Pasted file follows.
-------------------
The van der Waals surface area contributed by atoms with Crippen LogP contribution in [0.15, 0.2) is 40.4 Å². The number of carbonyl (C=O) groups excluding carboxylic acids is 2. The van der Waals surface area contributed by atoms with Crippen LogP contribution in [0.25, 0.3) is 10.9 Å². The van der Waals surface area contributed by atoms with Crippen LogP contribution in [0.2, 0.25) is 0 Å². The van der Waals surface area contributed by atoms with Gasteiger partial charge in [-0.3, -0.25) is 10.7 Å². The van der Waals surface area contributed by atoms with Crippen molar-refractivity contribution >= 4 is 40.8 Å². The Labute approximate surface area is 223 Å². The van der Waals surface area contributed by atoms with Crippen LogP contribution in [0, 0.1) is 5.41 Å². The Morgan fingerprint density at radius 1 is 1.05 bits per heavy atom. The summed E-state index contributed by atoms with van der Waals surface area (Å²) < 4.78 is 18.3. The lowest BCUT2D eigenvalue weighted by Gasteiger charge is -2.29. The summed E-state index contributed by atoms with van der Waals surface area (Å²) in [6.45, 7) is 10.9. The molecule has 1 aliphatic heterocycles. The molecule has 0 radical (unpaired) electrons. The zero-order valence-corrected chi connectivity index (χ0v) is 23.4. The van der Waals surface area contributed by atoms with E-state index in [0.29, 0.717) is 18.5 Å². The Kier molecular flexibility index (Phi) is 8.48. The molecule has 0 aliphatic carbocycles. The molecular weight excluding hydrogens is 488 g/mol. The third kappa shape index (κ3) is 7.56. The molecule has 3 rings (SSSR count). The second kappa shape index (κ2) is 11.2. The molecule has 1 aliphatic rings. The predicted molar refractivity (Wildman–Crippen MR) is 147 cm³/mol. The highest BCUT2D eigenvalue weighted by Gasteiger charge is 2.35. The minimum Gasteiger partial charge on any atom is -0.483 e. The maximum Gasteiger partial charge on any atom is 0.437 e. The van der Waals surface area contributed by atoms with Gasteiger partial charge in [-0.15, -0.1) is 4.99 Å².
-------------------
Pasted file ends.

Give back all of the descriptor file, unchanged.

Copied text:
The van der Waals surface area contributed by atoms with Crippen LogP contribution in [0.15, 0.2) is 40.4 Å². The number of carbonyl (C=O) groups excluding carboxylic acids is 2. The van der Waals surface area contributed by atoms with Crippen LogP contribution in [0.25, 0.3) is 10.9 Å². The van der Waals surface area contributed by atoms with Crippen LogP contribution in [0.2, 0.25) is 0 Å². The van der Waals surface area contributed by atoms with Gasteiger partial charge in [-0.3, -0.25) is 10.7 Å². The van der Waals surface area contributed by atoms with Crippen molar-refractivity contribution >= 4 is 40.8 Å². The Labute approximate surface area is 223 Å². The van der Waals surface area contributed by atoms with Crippen LogP contribution in [0, 0.1) is 5.41 Å². The Morgan fingerprint density at radius 1 is 1.05 bits per heavy atom. The summed E-state index contributed by atoms with van der Waals surface area (Å²) < 4.78 is 18.3. The lowest BCUT2D eigenvalue weighted by Gasteiger charge is -2.29. The summed E-state index contributed by atoms with van der Waals surface area (Å²) in [6.45, 7) is 10.9. The molecule has 1 aliphatic heterocycles. The molecule has 0 radical (unpaired) electrons. The zero-order valence-corrected chi connectivity index (χ0v) is 23.4. The van der Waals surface area contributed by atoms with E-state index in [0.29, 0.717) is 18.5 Å². The Kier molecular flexibility index (Phi) is 8.48. The molecule has 0 aliphatic carbocycles. The molecular weight excluding hydrogens is 488 g/mol. The third kappa shape index (κ3) is 7.56. The molecule has 3 rings (SSSR count). The second kappa shape index (κ2) is 11.2. The molecule has 1 aliphatic rings. The predicted molar refractivity (Wildman–Crippen MR) is 147 cm³/mol. The highest BCUT2D eigenvalue weighted by Gasteiger charge is 2.35. The minimum Gasteiger partial charge on any atom is -0.483 e. The maximum Gasteiger partial charge on any atom is 0.437 e. The van der Waals surface area contributed by atoms with Gasteiger partial charge in [-0.15, -0.1) is 4.99 Å².